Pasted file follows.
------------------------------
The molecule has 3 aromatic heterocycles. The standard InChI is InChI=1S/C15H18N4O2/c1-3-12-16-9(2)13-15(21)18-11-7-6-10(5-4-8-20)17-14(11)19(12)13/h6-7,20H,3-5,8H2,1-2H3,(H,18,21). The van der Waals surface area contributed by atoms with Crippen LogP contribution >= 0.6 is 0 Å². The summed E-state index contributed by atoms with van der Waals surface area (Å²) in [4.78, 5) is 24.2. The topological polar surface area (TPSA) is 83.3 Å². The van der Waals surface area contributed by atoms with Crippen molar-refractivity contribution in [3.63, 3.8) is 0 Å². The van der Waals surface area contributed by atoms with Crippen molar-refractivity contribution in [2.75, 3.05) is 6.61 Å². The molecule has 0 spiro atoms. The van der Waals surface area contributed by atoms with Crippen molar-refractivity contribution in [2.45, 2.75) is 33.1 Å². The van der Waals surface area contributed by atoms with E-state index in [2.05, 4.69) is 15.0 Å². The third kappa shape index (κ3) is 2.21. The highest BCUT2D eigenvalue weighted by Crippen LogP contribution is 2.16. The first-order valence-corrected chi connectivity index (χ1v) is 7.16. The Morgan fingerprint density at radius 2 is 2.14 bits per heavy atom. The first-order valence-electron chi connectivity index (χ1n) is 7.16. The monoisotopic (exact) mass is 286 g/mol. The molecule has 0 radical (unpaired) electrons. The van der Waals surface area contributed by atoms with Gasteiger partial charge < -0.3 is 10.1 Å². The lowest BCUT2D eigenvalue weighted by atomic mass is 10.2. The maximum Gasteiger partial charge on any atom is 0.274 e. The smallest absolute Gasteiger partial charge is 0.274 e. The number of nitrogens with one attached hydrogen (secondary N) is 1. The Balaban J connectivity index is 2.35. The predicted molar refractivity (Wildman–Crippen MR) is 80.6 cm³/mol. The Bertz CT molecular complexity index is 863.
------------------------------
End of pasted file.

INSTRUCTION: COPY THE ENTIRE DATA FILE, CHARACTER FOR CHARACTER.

The molecule has 3 aromatic heterocycles. The standard InChI is InChI=1S/C15H18N4O2/c1-3-12-16-9(2)13-15(21)18-11-7-6-10(5-4-8-20)17-14(11)19(12)13/h6-7,20H,3-5,8H2,1-2H3,(H,18,21). The van der Waals surface area contributed by atoms with Crippen LogP contribution >= 0.6 is 0 Å². The summed E-state index contributed by atoms with van der Waals surface area (Å²) in [4.78, 5) is 24.2. The topological polar surface area (TPSA) is 83.3 Å². The van der Waals surface area contributed by atoms with Crippen molar-refractivity contribution in [3.63, 3.8) is 0 Å². The van der Waals surface area contributed by atoms with Crippen molar-refractivity contribution in [2.75, 3.05) is 6.61 Å². The molecule has 0 spiro atoms. The van der Waals surface area contributed by atoms with Crippen molar-refractivity contribution in [2.45, 2.75) is 33.1 Å². The van der Waals surface area contributed by atoms with E-state index in [2.05, 4.69) is 15.0 Å². The third kappa shape index (κ3) is 2.21. The highest BCUT2D eigenvalue weighted by Crippen LogP contribution is 2.16. The first-order valence-corrected chi connectivity index (χ1v) is 7.16. The Morgan fingerprint density at radius 2 is 2.14 bits per heavy atom. The first-order valence-electron chi connectivity index (χ1n) is 7.16. The monoisotopic (exact) mass is 286 g/mol. The molecule has 0 radical (unpaired) electrons. The van der Waals surface area contributed by atoms with Gasteiger partial charge < -0.3 is 10.1 Å². The lowest BCUT2D eigenvalue weighted by atomic mass is 10.2. The maximum Gasteiger partial charge on any atom is 0.274 e. The smallest absolute Gasteiger partial charge is 0.274 e. The number of nitrogens with one attached hydrogen (secondary N) is 1. The Balaban J connectivity index is 2.35. The predicted molar refractivity (Wildman–Crippen MR) is 80.6 cm³/mol. The Bertz CT molecular complexity index is 863.